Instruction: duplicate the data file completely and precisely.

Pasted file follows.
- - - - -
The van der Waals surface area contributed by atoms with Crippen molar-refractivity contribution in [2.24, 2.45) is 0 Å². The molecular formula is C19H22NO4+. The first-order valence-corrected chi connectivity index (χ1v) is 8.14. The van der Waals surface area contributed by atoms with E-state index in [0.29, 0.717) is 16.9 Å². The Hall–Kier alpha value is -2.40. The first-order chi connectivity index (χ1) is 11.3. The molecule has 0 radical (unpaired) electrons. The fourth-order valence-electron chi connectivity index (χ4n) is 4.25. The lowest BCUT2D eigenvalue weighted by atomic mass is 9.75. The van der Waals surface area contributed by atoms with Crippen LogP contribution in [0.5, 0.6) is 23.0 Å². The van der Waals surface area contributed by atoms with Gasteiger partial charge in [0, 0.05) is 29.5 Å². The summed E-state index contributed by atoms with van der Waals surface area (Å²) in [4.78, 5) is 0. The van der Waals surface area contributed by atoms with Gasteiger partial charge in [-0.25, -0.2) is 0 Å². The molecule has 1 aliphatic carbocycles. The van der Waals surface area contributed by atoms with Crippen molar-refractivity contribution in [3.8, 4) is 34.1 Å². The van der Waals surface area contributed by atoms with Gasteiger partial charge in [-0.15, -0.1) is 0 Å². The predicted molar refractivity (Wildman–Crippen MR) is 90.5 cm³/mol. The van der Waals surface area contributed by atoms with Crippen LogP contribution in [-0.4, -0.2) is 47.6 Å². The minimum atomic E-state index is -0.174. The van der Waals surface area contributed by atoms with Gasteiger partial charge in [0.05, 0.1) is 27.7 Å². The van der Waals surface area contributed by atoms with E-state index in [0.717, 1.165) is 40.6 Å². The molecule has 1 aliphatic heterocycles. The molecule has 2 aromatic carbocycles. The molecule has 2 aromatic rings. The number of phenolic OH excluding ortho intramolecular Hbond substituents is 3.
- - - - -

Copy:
The van der Waals surface area contributed by atoms with Crippen molar-refractivity contribution in [2.24, 2.45) is 0 Å². The molecular formula is C19H22NO4+. The first-order valence-corrected chi connectivity index (χ1v) is 8.14. The van der Waals surface area contributed by atoms with E-state index in [0.29, 0.717) is 16.9 Å². The Hall–Kier alpha value is -2.40. The first-order chi connectivity index (χ1) is 11.3. The molecule has 0 radical (unpaired) electrons. The fourth-order valence-electron chi connectivity index (χ4n) is 4.25. The lowest BCUT2D eigenvalue weighted by atomic mass is 9.75. The van der Waals surface area contributed by atoms with Crippen LogP contribution in [0.5, 0.6) is 23.0 Å². The van der Waals surface area contributed by atoms with Gasteiger partial charge in [0, 0.05) is 29.5 Å². The summed E-state index contributed by atoms with van der Waals surface area (Å²) in [4.78, 5) is 0. The van der Waals surface area contributed by atoms with Gasteiger partial charge in [-0.25, -0.2) is 0 Å². The molecule has 1 aliphatic carbocycles. The van der Waals surface area contributed by atoms with Crippen molar-refractivity contribution in [3.8, 4) is 34.1 Å². The van der Waals surface area contributed by atoms with Gasteiger partial charge in [-0.15, -0.1) is 0 Å². The predicted molar refractivity (Wildman–Crippen MR) is 90.5 cm³/mol. The van der Waals surface area contributed by atoms with Crippen LogP contribution in [-0.4, -0.2) is 47.6 Å². The minimum atomic E-state index is -0.174. The van der Waals surface area contributed by atoms with Gasteiger partial charge in [0.05, 0.1) is 27.7 Å². The van der Waals surface area contributed by atoms with E-state index in [0.717, 1.165) is 40.6 Å². The molecule has 1 aliphatic heterocycles. The molecule has 2 aromatic carbocycles. The molecule has 2 aromatic rings. The number of phenolic OH excluding ortho intramolecular Hbond substituents is 3.